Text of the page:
It doesn’t feel like it here today, but it’s finally SPRING! Which means the days are getting longer, and eventually, I’m sure, it’ll get warmer. Spring is nature’s hopeful season. Animals come out of hibernation, flowers bloom and trees bud, people seem to come out of virtual hibernation – out from behind heavy jackets and hats and scarves and the warmth of their houses – to enjoy the outdoors and interact with each other once again. So it seems the perfect time to focus on spreading hope – both to others, as well as to ourselves. Not sure how? Here are a few ideas:
- Plant something – a flower, a vegetable plant, a tree (local organizations often hold tree-planting days).
- Purchase something from a local farm/orchard/nursery/etc.Their livelihood often depends on seasonal business, and may be beholden to things outside of their control – like the weather – and each purchase can help offer hope of a season that allows them to support themselves/their families.
- Smile at people you pass when walking outdoors. Not creepily, but a pleasant smile, wave, good morning, etc. Doesn’t have to be everyone, but just do it occasionally. I say outdoors because I notice this seems to feel less weird to people. We have no issue waving at the other lone morning jogger we pass, or the person walking the dog down the street. But most of us are significantly less likely to walk through the mall or grocery store randomly smiling or waving at people, and I get that 100 percent.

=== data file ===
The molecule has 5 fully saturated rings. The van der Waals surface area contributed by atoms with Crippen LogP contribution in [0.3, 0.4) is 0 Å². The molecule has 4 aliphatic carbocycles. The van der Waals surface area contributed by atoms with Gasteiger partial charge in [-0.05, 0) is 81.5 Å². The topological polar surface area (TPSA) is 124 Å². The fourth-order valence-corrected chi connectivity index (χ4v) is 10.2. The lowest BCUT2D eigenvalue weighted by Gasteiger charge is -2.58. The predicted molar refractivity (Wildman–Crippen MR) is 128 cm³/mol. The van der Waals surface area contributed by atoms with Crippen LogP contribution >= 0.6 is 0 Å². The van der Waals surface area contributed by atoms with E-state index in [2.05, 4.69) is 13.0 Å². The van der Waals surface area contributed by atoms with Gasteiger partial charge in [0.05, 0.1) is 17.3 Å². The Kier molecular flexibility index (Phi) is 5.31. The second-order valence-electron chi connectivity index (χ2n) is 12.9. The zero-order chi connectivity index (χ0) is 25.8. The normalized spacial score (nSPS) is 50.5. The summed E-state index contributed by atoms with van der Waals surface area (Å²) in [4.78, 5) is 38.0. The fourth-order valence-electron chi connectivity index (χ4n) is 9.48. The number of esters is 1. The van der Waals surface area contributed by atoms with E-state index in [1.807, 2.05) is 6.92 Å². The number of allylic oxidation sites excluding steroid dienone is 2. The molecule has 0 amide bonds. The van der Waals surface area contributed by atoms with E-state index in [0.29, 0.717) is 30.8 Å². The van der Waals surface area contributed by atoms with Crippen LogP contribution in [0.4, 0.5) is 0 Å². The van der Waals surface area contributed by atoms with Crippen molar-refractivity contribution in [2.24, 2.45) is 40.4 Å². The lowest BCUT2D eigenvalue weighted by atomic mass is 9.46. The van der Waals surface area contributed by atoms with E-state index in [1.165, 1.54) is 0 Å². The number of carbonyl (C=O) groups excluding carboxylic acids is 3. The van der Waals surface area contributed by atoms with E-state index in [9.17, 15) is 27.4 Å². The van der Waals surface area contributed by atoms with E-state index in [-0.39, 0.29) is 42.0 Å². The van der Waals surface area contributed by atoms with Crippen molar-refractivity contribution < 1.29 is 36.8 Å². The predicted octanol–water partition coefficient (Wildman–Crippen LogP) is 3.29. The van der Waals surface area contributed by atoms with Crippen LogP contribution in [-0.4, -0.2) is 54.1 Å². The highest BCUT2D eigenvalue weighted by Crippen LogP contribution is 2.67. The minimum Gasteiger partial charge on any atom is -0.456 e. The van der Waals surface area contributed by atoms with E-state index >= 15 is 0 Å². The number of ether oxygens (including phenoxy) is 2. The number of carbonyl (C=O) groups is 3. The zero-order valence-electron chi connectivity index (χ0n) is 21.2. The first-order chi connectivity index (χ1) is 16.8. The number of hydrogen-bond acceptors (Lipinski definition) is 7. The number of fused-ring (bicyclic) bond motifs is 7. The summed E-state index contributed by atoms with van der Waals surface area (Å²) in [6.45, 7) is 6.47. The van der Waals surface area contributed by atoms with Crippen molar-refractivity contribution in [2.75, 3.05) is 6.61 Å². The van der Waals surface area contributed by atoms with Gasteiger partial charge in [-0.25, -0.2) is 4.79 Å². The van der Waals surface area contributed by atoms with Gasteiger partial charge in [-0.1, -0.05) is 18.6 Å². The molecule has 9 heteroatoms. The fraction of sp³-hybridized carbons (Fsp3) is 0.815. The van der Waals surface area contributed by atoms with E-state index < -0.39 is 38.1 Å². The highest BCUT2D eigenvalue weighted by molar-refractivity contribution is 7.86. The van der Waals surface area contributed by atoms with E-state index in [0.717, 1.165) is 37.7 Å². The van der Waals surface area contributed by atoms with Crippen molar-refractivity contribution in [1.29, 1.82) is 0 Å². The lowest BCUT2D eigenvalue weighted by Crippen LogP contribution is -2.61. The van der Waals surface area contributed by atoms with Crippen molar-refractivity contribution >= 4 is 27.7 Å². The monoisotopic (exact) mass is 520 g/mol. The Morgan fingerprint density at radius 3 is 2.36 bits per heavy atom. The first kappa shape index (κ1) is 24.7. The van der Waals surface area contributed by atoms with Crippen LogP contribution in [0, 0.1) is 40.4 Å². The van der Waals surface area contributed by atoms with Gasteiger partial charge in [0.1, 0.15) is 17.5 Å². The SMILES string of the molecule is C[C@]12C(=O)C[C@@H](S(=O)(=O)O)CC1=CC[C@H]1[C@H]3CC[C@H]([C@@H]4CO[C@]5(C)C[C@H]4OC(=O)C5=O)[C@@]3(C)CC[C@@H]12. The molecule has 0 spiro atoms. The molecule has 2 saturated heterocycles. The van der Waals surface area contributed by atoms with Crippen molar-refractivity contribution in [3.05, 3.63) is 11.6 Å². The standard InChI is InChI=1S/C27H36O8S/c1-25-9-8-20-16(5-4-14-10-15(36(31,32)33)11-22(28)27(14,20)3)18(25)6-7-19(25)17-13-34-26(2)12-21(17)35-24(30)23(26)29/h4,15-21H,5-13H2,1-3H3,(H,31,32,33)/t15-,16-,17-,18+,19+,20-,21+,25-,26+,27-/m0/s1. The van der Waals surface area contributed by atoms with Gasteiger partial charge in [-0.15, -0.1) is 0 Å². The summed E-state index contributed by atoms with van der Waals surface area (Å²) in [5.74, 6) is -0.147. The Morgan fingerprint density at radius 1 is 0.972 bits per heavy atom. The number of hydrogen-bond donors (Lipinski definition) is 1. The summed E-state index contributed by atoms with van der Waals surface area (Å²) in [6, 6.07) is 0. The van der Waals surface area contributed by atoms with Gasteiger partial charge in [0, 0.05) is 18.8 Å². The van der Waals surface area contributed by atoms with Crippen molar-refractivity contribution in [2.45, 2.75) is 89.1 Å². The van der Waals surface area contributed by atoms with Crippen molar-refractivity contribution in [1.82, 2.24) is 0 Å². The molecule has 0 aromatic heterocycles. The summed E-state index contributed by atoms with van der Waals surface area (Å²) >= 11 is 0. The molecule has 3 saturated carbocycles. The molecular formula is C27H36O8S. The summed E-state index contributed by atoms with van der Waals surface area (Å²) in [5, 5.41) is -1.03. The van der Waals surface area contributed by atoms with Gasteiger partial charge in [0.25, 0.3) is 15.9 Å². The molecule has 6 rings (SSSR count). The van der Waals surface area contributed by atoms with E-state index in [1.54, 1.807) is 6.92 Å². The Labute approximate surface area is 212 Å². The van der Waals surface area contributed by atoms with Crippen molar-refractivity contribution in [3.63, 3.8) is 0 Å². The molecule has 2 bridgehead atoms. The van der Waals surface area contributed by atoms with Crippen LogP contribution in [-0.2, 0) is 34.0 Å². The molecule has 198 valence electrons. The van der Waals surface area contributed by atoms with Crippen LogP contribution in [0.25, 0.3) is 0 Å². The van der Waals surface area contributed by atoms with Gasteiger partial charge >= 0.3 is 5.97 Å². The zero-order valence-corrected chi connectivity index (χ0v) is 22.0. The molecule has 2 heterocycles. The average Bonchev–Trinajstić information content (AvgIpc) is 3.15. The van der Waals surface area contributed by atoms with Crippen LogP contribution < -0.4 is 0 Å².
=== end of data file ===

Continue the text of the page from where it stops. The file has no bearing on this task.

- Donate goods or services. Go through your closet. Donate already read books to a local library, mobile library, or used book store. Bake for charity. Whatever it is you can offer.
- Send a card or a note. Not an email or text or tweet. Write a “thinking of you card” to someone going through a tough time. Or a thank you note to someone who’s done something nice. Or a “just because” to a friend. This isn’t spring specific, but let’s face it – most of us are feeling more generous in spirit when it’s not 20 degrees and bomb-cycloning outside.
- Let out your inner 1980s (or earlier) child. Remember when playing outside was the reward you got for a job well done/being well-behaved/etc? Put down the electronics, go outside – on your own, with friends and family, with your dog, whoever! – and do something fun/silly. How does this offer hope? It takes us away from our daily routine, it takes our mind, even if momentarily, off of whatever it is that we’re struggling with, and it reminds us, and anyone else involved that we can find small moments of joy in life.
What are your favorite ways to spread hope, or stay hopeful, during the spring?